Pop Of King (108) – Decoding Movie Blurbs – (22 stycznia 2010)

Back in 1907 – right around the time your Uncle Stevie was learning to shave – American humorist Gelett Burgess (best known for his poem ”The Purple Cow,” which ends with the immortal line ”I’d rather see than be one”) published Are You a Bromide? For a special booksellers-convention edition of 500 copies, Burgess self-designed a jacket featuring a good-looking young lady with a come-hither smile. He named her Miss Belinda Blurb, and the copy on the back of the book read „YES! This is a BLURB!” Are You a Bromide? has been forgotten, but the word Burgess coined stuck, and blurbs have since become an integral part of movie advertising.

A quick scan through the film section of your Sunday paper could almost make you believe that the industry is on an all-time roll, releasing a steady stream of entertainment gems. ”Are we really living in the golden age of cinema?” the naive entertainment shopper might wonder. Veteran filmgoers (not to mention veteran EW readers) know better. Great movies are probably not as rare as purple cows, but they don’t open every week, either; the blurbs just make it look that way. So for the bewildered among you, I am pleased to offer Uncle Stevie’s Blurb Translation Guide. It might be smart to tear this page out and tuck it into your wallet for easy reference. If nothing else, it’ll give you a chance to rethink your options before going to see Did You Hear About the Morgans? (”Hugh Grant and Sarah Jessica Parker are a perfect combo!”) at the local multiplex, where it will be finishing its less-than-distinguished run in front of two dozing winos and half a dozen businesswomen playing hooky for the afternoon. Okay, here we go – blurbs ahoy!

”One of the best films of the year!” This is the Mother of All Blurbs, most commonly sighted on TV and in newspapers around awards season. TRANSLATION: ”It’s not.”

”Delightfully funny! Chemistry galore!” (Leap Year) TRANSLATION: ”You might laugh once or twice, but don’t count on it. The actors are clearly breathing, however, and sometimes they breathe on each other.”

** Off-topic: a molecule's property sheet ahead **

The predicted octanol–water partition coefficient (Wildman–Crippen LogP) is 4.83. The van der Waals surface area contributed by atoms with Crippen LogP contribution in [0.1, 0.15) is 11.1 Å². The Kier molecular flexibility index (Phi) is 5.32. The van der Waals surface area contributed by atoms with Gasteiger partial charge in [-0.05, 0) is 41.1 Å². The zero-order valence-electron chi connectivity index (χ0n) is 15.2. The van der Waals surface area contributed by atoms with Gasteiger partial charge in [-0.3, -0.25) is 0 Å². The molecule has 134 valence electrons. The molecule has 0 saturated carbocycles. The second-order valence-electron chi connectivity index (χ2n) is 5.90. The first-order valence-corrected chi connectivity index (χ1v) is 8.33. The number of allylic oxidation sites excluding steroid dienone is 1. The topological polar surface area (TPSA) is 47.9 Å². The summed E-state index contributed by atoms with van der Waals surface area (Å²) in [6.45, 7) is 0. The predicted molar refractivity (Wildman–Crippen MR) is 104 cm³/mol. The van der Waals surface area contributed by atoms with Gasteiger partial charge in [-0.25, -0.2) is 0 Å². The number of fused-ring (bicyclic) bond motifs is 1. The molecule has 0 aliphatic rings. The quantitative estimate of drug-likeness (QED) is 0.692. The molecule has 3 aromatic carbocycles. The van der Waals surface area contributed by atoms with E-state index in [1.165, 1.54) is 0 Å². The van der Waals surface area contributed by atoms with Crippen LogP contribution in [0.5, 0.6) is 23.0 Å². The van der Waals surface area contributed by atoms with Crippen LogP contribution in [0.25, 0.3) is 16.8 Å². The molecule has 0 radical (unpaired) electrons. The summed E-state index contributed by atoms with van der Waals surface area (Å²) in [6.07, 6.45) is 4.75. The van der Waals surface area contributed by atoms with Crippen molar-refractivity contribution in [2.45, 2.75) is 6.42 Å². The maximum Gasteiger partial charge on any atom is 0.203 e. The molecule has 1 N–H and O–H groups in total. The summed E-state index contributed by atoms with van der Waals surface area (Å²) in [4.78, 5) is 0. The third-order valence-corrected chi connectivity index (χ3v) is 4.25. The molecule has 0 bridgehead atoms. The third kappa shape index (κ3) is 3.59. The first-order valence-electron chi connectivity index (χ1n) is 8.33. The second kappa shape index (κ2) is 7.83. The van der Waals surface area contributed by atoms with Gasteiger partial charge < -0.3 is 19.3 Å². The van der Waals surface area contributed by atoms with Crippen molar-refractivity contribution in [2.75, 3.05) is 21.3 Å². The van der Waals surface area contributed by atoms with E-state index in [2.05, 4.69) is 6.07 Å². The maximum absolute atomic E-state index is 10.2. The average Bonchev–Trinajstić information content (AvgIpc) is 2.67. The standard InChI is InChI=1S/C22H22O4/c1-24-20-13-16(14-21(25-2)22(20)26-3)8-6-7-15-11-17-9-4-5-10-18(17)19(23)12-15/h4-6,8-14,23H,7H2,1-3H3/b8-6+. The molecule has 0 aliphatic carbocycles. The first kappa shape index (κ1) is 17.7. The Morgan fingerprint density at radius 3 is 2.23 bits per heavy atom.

”Prepare to die laughing!” (It’s Complicated) TRANSLATION: ”You will see actors you know and respect doing wacky things!” Also, ask yourself this: Do you want to die laughing? I suppose it would be better than choking to death on a steak bomb at Quiznos, but still.

”Clint Eastwood is a master at the top of his game!” (Invictus) TRANSLATION: ”Clint Eastwood sure is getting old and wrinkly, isn’t he?”

”The most romantic movie of the year!” (New Moon) TRANSLATION: ”No sex. No nudity. Many smoldering glances.”

”The perfect family comedy!” (Alvin and the Chipmunks: The Squeakquel) TRANSLATION: ”Your kids will laugh; you and your wife will feel years, centuries, and perhaps even eons pass while you wait — oh, God, please let it be soon — for this squeakfest to end.”

”[Emily] Blunt puts the Vicki in the young Victoria!” (The Young Victoria) TRANSLATION: Sorry, I have no f—ing clue what this means. It’s from Rex Reed, who can be dense and allusive, kind of a Blurb-O-Mat James Joyce.

”Peter Jackson scores again!” (The Lovely Bones) TRANSLATION: ”Gosh! Those Lord of the Rings movies sure were good, weren’t they?”

”Robert Downey Jr. and Jude Law were born to play this duo!” (Sherlock Holmes) TRANSLATION: ”It’s a buddy flick.”

A few generic blurbs also deserve mention.

”Magnificent!” usually means ”Good scenery, but otherwise it’ll bore your breasts off.”

”X and Y as you’ve never seen them before!” translates as ”Well-known actors who have been hideously miscast!”

”Fun for the whole family!” means ”You’ll all be bored and your 3-year-old will at some point whiz in his pants.”

”The best performance of his/her career!” means ”We’re hoping for some nominations so we can get this turkey into the black.”

Matt Weatherford, who has written the most honest and insightful movie reviews of the last 12 years on his blog, The Filthy Critic, has a running sidebar about blurbs called „Hey, Whore, how’s the whoring?” That’s a bit on the mean side, if you ask me, but it doesn’t hurt to re-state the obvious: Blurbs aren’t reviews, they’re ads. Nobody’s ad is going to feature Owen Gleiberman announcing, „X makes Gigli look like Citizen Kane!” So you have to be careful. In other words, be sure to check the translation.